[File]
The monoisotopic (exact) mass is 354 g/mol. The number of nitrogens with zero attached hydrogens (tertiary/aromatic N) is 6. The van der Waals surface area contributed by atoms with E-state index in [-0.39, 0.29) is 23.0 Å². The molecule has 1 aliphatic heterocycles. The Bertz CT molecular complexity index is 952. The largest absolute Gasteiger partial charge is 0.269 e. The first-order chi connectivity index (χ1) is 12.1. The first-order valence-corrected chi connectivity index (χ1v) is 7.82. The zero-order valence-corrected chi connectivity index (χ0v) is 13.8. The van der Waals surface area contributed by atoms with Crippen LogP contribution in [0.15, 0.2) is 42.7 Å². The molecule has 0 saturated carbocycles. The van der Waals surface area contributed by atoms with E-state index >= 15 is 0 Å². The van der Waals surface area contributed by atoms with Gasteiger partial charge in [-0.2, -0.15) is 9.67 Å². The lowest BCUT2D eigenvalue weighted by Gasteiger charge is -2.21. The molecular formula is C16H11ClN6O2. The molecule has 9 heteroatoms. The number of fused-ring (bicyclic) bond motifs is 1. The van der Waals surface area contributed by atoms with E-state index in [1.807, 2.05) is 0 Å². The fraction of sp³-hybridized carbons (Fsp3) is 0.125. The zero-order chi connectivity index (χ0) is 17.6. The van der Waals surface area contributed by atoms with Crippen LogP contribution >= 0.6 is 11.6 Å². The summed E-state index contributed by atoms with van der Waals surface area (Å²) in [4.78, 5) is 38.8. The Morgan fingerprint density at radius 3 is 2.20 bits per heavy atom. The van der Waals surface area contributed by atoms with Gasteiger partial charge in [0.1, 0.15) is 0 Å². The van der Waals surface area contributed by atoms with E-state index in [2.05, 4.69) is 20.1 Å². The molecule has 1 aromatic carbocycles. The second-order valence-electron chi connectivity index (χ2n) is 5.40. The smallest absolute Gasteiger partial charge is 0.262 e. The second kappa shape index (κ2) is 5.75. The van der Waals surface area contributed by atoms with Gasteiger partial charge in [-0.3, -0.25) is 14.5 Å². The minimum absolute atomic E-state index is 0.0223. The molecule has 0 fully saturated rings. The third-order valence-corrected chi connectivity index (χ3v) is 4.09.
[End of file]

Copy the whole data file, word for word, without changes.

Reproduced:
The monoisotopic (exact) mass is 354 g/mol. The number of nitrogens with zero attached hydrogens (tertiary/aromatic N) is 6. The van der Waals surface area contributed by atoms with E-state index in [-0.39, 0.29) is 23.0 Å². The molecule has 1 aliphatic heterocycles. The Bertz CT molecular complexity index is 952. The largest absolute Gasteiger partial charge is 0.269 e. The first-order chi connectivity index (χ1) is 12.1. The first-order valence-corrected chi connectivity index (χ1v) is 7.82. The zero-order valence-corrected chi connectivity index (χ0v) is 13.8. The van der Waals surface area contributed by atoms with Crippen LogP contribution in [0.15, 0.2) is 42.7 Å². The molecule has 0 saturated carbocycles. The van der Waals surface area contributed by atoms with E-state index >= 15 is 0 Å². The van der Waals surface area contributed by atoms with Gasteiger partial charge in [-0.2, -0.15) is 9.67 Å². The lowest BCUT2D eigenvalue weighted by Gasteiger charge is -2.21. The molecular formula is C16H11ClN6O2. The molecule has 9 heteroatoms. The number of fused-ring (bicyclic) bond motifs is 1. The van der Waals surface area contributed by atoms with E-state index in [1.807, 2.05) is 0 Å². The fraction of sp³-hybridized carbons (Fsp3) is 0.125. The zero-order chi connectivity index (χ0) is 17.6. The van der Waals surface area contributed by atoms with Crippen LogP contribution >= 0.6 is 11.6 Å². The summed E-state index contributed by atoms with van der Waals surface area (Å²) in [4.78, 5) is 38.8. The Morgan fingerprint density at radius 3 is 2.20 bits per heavy atom. The van der Waals surface area contributed by atoms with Gasteiger partial charge in [0.1, 0.15) is 0 Å². The van der Waals surface area contributed by atoms with E-state index in [2.05, 4.69) is 20.1 Å². The molecule has 1 aromatic carbocycles. The second-order valence-electron chi connectivity index (χ2n) is 5.40. The smallest absolute Gasteiger partial charge is 0.262 e. The second kappa shape index (κ2) is 5.75. The van der Waals surface area contributed by atoms with Gasteiger partial charge in [-0.3, -0.25) is 14.5 Å². The minimum absolute atomic E-state index is 0.0223. The molecule has 0 fully saturated rings. The third-order valence-corrected chi connectivity index (χ3v) is 4.09.